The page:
This is an amazing article, one that illustrates the manufacturing gap between the US and almost everywhere else. WAY back in the early 90's, when talk of NAFTA was building momentum, I heard an experienced CEO say, "when trade agreements are signed there are two stage. The first is Rationalization – which side makes it cheaper. The second stage is Displacement – one side loses jobs."
That is the message in this article. There is one major quote that says it all. It is about Apple but it could just as easily have been about YOUR industry. The quote is, "Apple has found that no country — and certainly not the United States — can match China’s combination of scale, skills, infrastructure and cost".
Scale; Skills; Infrastructure; and Costs.
Here is the core question – is there a third stage to trade called Replacement? Does production come back? Can entire displaced industries be returned to somehow? Do we have the motivation, the skills, the investment, the work ethic? Is our country, or yours, planning their work and working their plan to grow?
What commitment do you have to get back into your industry's version of the tiny screw opportunity?
A Tiny Screw Shows Why iPhones Won’t Be ‘Assembled in U.S.A.’
NYTimes, Jan. 28, 2019
SAN FRANCISCO — Despite a trade war between the United States and China and past admonishments from President Trump “to start building their damn computers and things in this country,” Apple is unlikely to bring its manufacturing closer to home.
A tiny screw illustrates why.
In 2012, Apple’s chief executive, Timothy D. Cook, went on prime-time television to announce that Apple would make a Mac computer in the United States. It would be the first Apple product in years to be manufactured by American workers, and the top-of-the-line Mac Pro would come with an unusual inscription: “Assembled in USA.”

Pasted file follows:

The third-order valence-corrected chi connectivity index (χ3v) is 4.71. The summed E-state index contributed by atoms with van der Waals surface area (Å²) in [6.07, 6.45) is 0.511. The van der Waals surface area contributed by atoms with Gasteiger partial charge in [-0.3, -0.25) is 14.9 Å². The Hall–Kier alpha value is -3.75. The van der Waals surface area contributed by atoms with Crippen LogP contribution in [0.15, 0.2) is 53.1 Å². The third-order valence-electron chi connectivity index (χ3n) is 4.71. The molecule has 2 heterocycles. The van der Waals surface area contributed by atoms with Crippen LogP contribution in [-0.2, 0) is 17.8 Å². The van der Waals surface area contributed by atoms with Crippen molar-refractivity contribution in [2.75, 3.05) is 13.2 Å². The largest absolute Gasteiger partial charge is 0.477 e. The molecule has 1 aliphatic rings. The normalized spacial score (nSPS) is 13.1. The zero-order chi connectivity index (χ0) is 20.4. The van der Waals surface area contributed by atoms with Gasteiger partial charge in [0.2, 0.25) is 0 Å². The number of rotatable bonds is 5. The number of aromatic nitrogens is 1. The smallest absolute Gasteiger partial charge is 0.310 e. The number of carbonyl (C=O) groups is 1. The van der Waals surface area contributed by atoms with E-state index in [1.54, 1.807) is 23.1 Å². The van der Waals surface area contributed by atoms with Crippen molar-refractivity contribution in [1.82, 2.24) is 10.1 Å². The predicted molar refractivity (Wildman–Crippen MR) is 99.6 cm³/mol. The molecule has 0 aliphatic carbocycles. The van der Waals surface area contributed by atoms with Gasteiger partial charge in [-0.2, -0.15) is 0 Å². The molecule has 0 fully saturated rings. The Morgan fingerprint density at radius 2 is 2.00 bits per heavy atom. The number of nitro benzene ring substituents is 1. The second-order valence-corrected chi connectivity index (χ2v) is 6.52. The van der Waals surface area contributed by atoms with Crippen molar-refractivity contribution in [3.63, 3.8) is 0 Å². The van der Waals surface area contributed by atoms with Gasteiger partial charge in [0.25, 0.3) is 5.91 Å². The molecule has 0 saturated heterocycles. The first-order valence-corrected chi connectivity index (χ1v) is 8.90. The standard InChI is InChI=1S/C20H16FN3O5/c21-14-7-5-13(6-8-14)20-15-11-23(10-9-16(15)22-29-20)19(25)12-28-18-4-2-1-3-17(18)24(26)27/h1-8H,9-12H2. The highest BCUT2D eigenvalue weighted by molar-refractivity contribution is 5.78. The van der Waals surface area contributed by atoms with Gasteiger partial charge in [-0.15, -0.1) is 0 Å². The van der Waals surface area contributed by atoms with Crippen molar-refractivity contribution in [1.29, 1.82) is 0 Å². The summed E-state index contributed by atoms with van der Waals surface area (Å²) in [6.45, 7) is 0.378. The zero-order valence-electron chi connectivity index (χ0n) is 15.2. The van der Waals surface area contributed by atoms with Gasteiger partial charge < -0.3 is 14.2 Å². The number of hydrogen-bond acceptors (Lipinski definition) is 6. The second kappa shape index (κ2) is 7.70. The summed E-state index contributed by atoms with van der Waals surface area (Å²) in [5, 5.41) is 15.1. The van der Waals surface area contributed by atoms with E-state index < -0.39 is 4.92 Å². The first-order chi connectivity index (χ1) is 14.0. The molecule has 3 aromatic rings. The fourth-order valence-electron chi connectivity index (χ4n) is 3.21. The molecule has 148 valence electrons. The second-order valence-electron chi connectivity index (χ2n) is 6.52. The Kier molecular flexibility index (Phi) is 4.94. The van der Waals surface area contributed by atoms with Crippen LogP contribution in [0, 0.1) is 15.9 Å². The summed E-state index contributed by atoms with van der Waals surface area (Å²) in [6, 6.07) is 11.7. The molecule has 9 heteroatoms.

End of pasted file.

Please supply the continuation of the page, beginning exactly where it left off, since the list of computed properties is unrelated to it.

But when Apple began making the $3,000 computer in Austin, Tex., it struggled to find enough screws, according to three people who worked on the project and spoke on the condition of anonymity because of confidentiality agreements.
In China, Apple relied on factories that can produce vast quantities of custom screws on short notice. In Texas, where they say everything is bigger, it turned out the screw suppliers were not.
Tests of new versions of the computer were hamstrung because a 20-employee machine shop that Apple’s manufacturing contractor was relying on could produce at most 1,000 screws a day.
The screw shortage was one of several problems that postponed sales of the computer for months, the people who worked on the project said. By the time the computer was ready for mass production, Apple had ordered screws from China.
The challenges in Texas illustrate problems that Apple would face if it tried to move a significant amount of manufacturing out of China. Apple has found that no country — and certainly not the United States — can match China’s combination of scale, skills, infrastructure and cost.
In China, you will also find one of Apple’s most important markets, and over the last month the risks that come with that dependence have become apparent. On Jan. 2, Apple said it would miss earnings expectations for the first time in 16 years, mostly because of slowing iPhone sales in China. On Tuesday, the company is expected to reveal more details about its financial results for the most recent quarter and its forecast for the coming year.
The company could face more financial pressure if the Trump administration places tariffs on phones made in China — something the president has threatened to do. Read More